H: What are the incentives, if any, for the Turkish government and people to come to grips with the crimes committed against Armenians and pay the just compensation they owe?
L.M.: Most Turks will react to this issue with hostility. If they don’t want to admit to the Genocide now, they’re not going to want to have reparations. As far as what I think Turks can gain if they made reparations, I think they would get a lot out of it. I’m not saying they would do it but they would certainly get a lot out of it.
Let’s just imagine that they recognize the Genocide and give some kind of reparations. That would make them look great. It would give them prestige. Their image would skyrocket in the world. Think of how it would look: “Turkey Apologizes and Makes Compensation.” What will happen to their image? They will go from being the “Terrible Turk” to the being the “Generous Turk.”
It’s like Germany. The Germans hold their head up high now. They know what happened, they’ve admitted it and, now, you don’t have constant Jewish resolutions against Germany every year or demonstrations against Germany. They’re not reminded constantly about the Holocaust. Sure, there are films on the Holocaust and educational projects but they’re not constantly attacked wherever they go.
Turks, on the other hand, have this burden that they’re carrying. They have this albatross around their neck. And it’s rotten, it stinks. It would be good for them to get rid of it.
H: Do you have any message or final words to our readers, especially the youth, when it comes to this issue of reparations for the Armenian Genocide?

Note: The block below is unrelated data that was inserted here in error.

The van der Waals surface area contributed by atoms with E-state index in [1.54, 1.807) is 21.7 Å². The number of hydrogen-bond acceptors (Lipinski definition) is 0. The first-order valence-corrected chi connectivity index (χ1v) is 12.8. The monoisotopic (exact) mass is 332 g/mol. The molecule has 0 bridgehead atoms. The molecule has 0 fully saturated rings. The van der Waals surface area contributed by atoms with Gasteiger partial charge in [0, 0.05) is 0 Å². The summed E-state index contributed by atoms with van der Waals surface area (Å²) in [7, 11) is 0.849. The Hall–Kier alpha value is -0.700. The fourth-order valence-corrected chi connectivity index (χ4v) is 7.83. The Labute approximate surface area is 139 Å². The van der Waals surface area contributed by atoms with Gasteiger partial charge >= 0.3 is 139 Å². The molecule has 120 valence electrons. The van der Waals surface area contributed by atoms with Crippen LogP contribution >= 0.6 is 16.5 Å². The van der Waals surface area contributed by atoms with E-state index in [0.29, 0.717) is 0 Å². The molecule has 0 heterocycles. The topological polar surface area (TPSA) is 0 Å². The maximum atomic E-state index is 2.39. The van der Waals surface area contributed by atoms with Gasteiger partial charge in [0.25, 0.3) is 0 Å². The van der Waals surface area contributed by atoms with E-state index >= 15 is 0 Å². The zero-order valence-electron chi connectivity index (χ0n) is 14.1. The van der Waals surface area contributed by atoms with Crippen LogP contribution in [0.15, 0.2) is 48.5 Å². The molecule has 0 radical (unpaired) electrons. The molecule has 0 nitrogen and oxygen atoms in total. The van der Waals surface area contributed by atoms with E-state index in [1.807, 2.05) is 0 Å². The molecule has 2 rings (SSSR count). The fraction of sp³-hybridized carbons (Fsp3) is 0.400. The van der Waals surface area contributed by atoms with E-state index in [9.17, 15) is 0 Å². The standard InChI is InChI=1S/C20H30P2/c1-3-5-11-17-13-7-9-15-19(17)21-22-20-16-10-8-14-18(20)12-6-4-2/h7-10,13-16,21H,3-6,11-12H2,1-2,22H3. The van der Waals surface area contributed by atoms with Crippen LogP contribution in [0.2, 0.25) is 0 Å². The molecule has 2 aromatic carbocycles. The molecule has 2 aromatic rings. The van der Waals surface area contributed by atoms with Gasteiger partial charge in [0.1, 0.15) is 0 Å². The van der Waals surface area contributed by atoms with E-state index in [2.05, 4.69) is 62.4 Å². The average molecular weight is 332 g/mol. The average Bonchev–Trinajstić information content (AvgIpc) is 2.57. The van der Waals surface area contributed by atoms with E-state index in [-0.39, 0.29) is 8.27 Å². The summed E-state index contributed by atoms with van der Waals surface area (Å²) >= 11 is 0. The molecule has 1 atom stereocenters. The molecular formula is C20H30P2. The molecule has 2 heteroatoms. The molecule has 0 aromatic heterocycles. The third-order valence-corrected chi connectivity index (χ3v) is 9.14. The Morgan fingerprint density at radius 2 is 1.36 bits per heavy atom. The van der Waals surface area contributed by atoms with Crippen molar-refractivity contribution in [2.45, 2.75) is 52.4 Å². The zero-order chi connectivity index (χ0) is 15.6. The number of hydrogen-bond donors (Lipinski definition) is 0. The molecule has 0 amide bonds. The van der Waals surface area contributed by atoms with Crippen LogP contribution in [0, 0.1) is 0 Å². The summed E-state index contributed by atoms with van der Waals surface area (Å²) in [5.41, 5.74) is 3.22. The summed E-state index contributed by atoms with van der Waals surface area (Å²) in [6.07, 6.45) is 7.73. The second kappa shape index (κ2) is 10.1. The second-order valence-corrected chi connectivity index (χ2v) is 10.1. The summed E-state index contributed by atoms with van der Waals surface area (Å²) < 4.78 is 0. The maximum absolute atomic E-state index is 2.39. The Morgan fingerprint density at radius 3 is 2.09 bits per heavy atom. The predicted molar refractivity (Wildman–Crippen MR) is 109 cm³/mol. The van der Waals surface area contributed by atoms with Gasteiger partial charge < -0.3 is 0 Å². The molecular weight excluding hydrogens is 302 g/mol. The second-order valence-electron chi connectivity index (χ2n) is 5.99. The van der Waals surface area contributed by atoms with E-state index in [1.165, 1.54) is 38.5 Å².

L.M.: My suggestion is that if young people hear their fellow youth or adults, such as their parents, say something like, “Forget any kind of compensation. We should just push for Genocide recognition, get the Turks to admit it, apologize, and move beyond it.” If they hear something like that, my suggestion to young people is to correct them and to tell them how important some kind of compensation is for the survival of Armenia.
Getting compensation is correct morally also; it’s correct ethically. But it’s not as if Armenia is so wealthy that a few dollars from Turkey is not going to make much difference and we just want it solely for justice. Armenia desperately, desperately needs huge amounts of money. Anybody who goes to Armenia knows what is needed.
Especially if older, more mature Armenians hear this from young people it can make an impact. It might even make them feel embarrassed.
MarashlianPlazaVaquero: Professor Levon Marashlian
Apostles2: The ruins of the Church of the Holy Apostles in historic Ani
Gen_1: Genocide vicitim mother and child